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Toromocho Copper Mine Project

Morococha District, Junín Department, Peru
Written by Lin Zhu.
Updated on 31 March 2021.
Located in Central Peru at an average elevation of 4,600 meters, the Toromocho Project is one of the largest copper mines in the world, and the first greenfield copper mine developed by a Chinese corporation abroad. It is owned by Minera Chinalco Peru S.A., a subsidiary of the state-owned Aluminum Corporation of China (Chinalco). Starting from 2020, the open pit mine is estimated to have an annual output of copper concentrate worth two billion USD, with a daily processing capacity of 170,000 tonnes. Initially welcomed by the local people in the historical mining district of Morococha, the Toromocho Project quickly became controversial as it failed to deliver the promised economic development.

Basic Information

Chinese Name:  特罗莫克矿山
Location: Morococha District, Junín Department, Peru 
Type of Project: Extractive
Project Developer(s): Minera Chinalco Peru S.A. (subsidiary of Aluminum Corporation of China Limited [Chinalco])
Main Contractor(s): CCCC Del Peru SAC (subsidiary of China Communications Construction Company, Ltd.), in charge of plant expansion.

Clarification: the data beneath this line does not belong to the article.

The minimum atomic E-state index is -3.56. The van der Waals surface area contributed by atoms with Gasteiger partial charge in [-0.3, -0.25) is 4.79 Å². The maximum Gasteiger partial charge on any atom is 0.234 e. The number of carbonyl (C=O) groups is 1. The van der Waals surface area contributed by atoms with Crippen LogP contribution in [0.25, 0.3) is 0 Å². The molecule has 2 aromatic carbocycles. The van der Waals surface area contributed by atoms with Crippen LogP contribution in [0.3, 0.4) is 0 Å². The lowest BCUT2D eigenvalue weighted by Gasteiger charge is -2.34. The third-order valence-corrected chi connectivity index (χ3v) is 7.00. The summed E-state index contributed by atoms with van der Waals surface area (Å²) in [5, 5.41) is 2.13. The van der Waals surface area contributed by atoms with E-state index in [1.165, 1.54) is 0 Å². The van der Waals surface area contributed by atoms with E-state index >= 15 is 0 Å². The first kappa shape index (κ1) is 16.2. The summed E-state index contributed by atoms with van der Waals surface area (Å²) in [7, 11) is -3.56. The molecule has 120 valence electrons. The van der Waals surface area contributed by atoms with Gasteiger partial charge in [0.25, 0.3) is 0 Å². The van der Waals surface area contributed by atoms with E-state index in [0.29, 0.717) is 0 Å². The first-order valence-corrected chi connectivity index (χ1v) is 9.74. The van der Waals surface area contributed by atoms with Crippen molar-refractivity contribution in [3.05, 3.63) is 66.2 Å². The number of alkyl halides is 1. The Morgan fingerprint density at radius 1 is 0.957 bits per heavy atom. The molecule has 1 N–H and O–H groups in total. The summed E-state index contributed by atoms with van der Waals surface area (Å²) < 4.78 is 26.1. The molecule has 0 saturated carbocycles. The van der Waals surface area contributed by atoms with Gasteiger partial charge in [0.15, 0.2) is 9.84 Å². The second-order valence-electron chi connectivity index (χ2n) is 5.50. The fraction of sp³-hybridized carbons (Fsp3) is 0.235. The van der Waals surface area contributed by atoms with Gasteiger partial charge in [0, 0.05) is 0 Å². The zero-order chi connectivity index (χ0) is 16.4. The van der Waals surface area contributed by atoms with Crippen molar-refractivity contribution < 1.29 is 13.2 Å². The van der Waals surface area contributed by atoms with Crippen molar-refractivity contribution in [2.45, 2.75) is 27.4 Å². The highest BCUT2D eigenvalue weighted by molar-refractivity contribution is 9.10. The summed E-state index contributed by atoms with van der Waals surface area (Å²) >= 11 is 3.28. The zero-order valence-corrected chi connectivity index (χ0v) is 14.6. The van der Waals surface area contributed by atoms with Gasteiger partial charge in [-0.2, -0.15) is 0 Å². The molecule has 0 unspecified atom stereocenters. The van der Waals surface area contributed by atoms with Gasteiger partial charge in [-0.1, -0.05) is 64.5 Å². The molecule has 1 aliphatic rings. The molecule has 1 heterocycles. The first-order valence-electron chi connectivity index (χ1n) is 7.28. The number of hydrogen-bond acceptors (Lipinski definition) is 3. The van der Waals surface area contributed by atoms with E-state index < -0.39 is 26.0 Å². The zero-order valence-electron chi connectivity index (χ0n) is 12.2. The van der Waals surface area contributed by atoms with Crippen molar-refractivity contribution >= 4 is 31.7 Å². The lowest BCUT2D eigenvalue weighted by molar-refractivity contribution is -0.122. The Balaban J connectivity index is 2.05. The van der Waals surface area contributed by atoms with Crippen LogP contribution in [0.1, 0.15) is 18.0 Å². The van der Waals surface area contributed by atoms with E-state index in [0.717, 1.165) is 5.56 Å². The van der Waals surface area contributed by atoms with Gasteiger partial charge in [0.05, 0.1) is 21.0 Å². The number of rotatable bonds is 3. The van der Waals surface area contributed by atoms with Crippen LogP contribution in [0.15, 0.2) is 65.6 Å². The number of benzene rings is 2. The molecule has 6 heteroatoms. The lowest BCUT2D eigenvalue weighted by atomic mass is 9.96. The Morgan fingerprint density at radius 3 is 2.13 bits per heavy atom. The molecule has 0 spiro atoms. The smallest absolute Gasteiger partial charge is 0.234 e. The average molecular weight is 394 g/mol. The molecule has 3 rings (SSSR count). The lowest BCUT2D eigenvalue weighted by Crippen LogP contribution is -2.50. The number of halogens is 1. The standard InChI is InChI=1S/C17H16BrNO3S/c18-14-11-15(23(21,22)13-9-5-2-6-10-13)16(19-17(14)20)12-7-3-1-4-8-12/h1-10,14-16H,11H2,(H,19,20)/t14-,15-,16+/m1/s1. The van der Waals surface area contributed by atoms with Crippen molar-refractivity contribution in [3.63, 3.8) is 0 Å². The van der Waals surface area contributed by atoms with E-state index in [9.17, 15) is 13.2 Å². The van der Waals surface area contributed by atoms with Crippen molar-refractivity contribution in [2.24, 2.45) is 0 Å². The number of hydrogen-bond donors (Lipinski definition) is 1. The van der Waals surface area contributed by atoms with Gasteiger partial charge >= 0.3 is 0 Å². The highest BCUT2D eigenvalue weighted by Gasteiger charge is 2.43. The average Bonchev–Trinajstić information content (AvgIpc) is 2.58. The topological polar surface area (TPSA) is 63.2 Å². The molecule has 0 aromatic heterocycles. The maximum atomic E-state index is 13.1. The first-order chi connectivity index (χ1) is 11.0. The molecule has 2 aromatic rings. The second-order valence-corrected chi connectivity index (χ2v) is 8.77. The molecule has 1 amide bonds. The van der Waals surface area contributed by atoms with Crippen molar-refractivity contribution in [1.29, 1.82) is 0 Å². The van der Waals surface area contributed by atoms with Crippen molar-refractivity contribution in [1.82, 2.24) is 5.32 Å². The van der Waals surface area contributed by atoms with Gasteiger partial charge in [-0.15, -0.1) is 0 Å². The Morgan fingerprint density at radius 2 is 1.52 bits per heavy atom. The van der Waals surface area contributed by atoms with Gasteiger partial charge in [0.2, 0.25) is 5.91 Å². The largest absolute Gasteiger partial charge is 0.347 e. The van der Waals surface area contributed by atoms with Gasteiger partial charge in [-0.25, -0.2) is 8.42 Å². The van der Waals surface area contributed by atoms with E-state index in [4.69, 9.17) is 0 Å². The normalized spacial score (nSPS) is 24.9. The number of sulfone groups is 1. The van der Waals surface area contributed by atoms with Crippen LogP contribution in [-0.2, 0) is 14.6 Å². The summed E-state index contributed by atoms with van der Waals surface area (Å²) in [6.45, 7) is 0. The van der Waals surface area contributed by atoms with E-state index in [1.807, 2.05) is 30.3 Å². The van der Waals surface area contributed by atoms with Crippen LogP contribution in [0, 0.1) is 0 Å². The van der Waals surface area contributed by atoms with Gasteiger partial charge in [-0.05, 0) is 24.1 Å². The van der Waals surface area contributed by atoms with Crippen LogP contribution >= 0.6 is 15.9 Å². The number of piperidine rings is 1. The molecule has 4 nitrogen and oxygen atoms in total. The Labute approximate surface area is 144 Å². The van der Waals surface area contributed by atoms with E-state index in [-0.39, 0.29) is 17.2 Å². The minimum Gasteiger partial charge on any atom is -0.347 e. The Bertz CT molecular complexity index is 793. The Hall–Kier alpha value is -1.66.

Known Financiers: Export–Import Bank of China, China Development Bank 
Cost: 6 billion USD
Project Status: Operational

Project Outline

The Toromocho Project is located in the Junín Department in Central Peru, about 140 kilometers east of Lima, at an average elevation of 4,600 metres. Specifically, it sits in the historical mining district of Morococha where local livelihoods have always relied on mining activities.

Image credit: Jackeline Cárdenas from

The geological composition of the Toromocho mountain remained largely unknown until 2002, when Peru Copper Inc., a Canadian prospecting firm, acquired concession rights thanks to the sweeping neoliberal reforms launched in the 1990s by Alberto Fujimori (Peru’s president from 1990 to 2000). Until then, the area had been mined on small scales by companies of various origins. In 2007, Chinalco successfully offered 840 million CAD (789 million USD) for a cash takeover and established its local branch, Minera Chinalco Peru S.A., to execute the Project. To pass its Environmental Assessment Impact (EIA), a prerequisite for mining operations, Chinalco built the Kingsmill Tunnel Water Treatment Plant in 2011 and completed the community resettlement of Nueva Morococha in 2012. When the author conducted her fieldwork in the summer of 2019, approximately 40 families of house-owners still lived in Antigua Morococha, although more than 4,000 out of 5,000 residents had already resettled in Nueva Morococha. The mine went into production in December 2013.